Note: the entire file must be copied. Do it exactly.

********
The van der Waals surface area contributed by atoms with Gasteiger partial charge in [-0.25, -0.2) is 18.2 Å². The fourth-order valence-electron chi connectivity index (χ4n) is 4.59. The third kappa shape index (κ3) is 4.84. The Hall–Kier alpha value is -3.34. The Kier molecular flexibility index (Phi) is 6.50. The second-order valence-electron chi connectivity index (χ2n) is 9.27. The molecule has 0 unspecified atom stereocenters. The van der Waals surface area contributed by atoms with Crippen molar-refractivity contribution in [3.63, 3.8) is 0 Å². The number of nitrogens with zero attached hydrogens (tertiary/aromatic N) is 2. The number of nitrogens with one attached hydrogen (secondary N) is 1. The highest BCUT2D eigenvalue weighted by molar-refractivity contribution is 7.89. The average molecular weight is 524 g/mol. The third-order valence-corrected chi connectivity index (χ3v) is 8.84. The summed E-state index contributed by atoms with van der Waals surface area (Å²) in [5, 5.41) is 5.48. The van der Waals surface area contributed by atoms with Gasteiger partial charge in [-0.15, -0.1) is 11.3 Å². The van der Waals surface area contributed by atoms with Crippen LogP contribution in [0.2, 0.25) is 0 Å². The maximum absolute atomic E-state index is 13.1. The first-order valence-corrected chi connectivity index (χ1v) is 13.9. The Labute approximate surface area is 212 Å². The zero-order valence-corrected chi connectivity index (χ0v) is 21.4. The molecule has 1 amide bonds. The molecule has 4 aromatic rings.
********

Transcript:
The van der Waals surface area contributed by atoms with Gasteiger partial charge in [-0.25, -0.2) is 18.2 Å². The fourth-order valence-electron chi connectivity index (χ4n) is 4.59. The third kappa shape index (κ3) is 4.84. The Hall–Kier alpha value is -3.34. The Kier molecular flexibility index (Phi) is 6.50. The second-order valence-electron chi connectivity index (χ2n) is 9.27. The molecule has 0 unspecified atom stereocenters. The van der Waals surface area contributed by atoms with Crippen molar-refractivity contribution in [3.63, 3.8) is 0 Å². The number of nitrogens with zero attached hydrogens (tertiary/aromatic N) is 2. The number of nitrogens with one attached hydrogen (secondary N) is 1. The highest BCUT2D eigenvalue weighted by molar-refractivity contribution is 7.89. The average molecular weight is 524 g/mol. The third-order valence-corrected chi connectivity index (χ3v) is 8.84. The summed E-state index contributed by atoms with van der Waals surface area (Å²) in [5, 5.41) is 5.48. The van der Waals surface area contributed by atoms with Gasteiger partial charge in [-0.15, -0.1) is 11.3 Å². The van der Waals surface area contributed by atoms with Crippen LogP contribution in [0.2, 0.25) is 0 Å². The maximum absolute atomic E-state index is 13.1. The first-order valence-corrected chi connectivity index (χ1v) is 13.9. The Labute approximate surface area is 212 Å². The zero-order valence-corrected chi connectivity index (χ0v) is 21.4. The molecule has 1 amide bonds. The molecule has 4 aromatic rings.